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A recreational maths seminar?

Would you be interested in taking part in a sort of online video-chat seminar about recreational maths? Then read on!

Way back when, before we even launched this site, Katie and I made a video about a paper I’d found called Cryptographic and Physical Zero-Knowledge Proof Systems for Solutions of Sudoku Puzzles. The paper described a scheme for proving you can solve a sudoku puzzle without revealing your solution, using only paper and scissors. We tried it out, and it worked!

I’ve been wanting to do more videos like that, but papers describing new mathematical things to do with household objects are quite rare. I also have the problem that most of my Interesting Esoterica collection goes unread, even though there are quite a few things I’d really like to look at in more detail. So I’ve connected those two thoughts and come up with the ‘recreational maths seminar’.

The idea is this: I pick a paper from my collection that looks interesting, and post it along with a date to get together and discuss it. We all pile in to a Google+ On Air hangout and work through it for an hour or two, and leave as better-educated people, with a YouTube recording of the session for people who couldn’t make it.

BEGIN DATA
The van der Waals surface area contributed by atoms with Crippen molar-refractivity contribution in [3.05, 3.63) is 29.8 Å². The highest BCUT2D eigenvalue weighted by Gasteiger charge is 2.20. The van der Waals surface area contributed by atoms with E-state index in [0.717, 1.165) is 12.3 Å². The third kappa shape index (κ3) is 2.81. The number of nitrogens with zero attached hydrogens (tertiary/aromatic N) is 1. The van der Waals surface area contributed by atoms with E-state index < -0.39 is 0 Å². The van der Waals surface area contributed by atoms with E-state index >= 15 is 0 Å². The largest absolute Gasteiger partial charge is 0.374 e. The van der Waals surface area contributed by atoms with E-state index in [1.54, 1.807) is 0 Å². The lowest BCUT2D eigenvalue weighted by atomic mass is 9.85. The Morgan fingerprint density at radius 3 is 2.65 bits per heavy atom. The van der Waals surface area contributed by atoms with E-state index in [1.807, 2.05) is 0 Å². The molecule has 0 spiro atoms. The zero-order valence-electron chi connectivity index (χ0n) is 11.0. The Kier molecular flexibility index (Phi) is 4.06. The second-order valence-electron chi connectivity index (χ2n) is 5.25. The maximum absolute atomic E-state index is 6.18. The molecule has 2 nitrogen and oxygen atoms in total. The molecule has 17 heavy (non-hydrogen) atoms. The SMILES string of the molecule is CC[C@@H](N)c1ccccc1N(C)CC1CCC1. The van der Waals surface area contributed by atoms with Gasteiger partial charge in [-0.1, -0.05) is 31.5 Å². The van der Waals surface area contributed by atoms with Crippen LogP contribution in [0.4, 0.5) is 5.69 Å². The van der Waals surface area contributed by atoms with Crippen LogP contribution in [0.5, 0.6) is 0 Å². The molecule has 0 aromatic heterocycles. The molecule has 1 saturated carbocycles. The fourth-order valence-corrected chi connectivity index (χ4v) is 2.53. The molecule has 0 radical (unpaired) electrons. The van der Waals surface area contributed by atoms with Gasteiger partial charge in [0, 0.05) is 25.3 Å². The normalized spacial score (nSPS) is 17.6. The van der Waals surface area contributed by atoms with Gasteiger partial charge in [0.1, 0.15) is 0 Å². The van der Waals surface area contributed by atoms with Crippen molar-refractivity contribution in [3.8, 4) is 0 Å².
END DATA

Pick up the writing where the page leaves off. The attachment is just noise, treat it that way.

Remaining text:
I had a small test-run a couple of days ago with Colin Beveridge, where we looked at a very interesting paper titled Twin Towers of Hanoi. Here’s Google+’s recording of the session (I wasn’t particularly paying attention to the fact it was being recorded, so it starts and ends quite abruptly):

I need to pick a time that will suit the most people, and that I can make, so if you like the sound of my idea please put a comment below saying which of the following are convenient for you. I expect each seminar will last between one and two hours.

  • Weekdays between 1800 and 2300 GMT
    (1300-1800 EST, 1900-0000 CET, 0300-0800 EDT)
  • Weekdays between 0700 and 0900 GMT
    (0200-0400 EST, 0800-1000 CET, 1800-2000 EDT)
  • Weekends between 0700 and 1100 GMT
    (0200-0600 EST, 0800-1200 CET, 1800-2200 EDT)
  • Weekends between 1600 and 2300 GMT
    (1100-1800 EST, 1700-0000 CET, 0100-0800 EDT)

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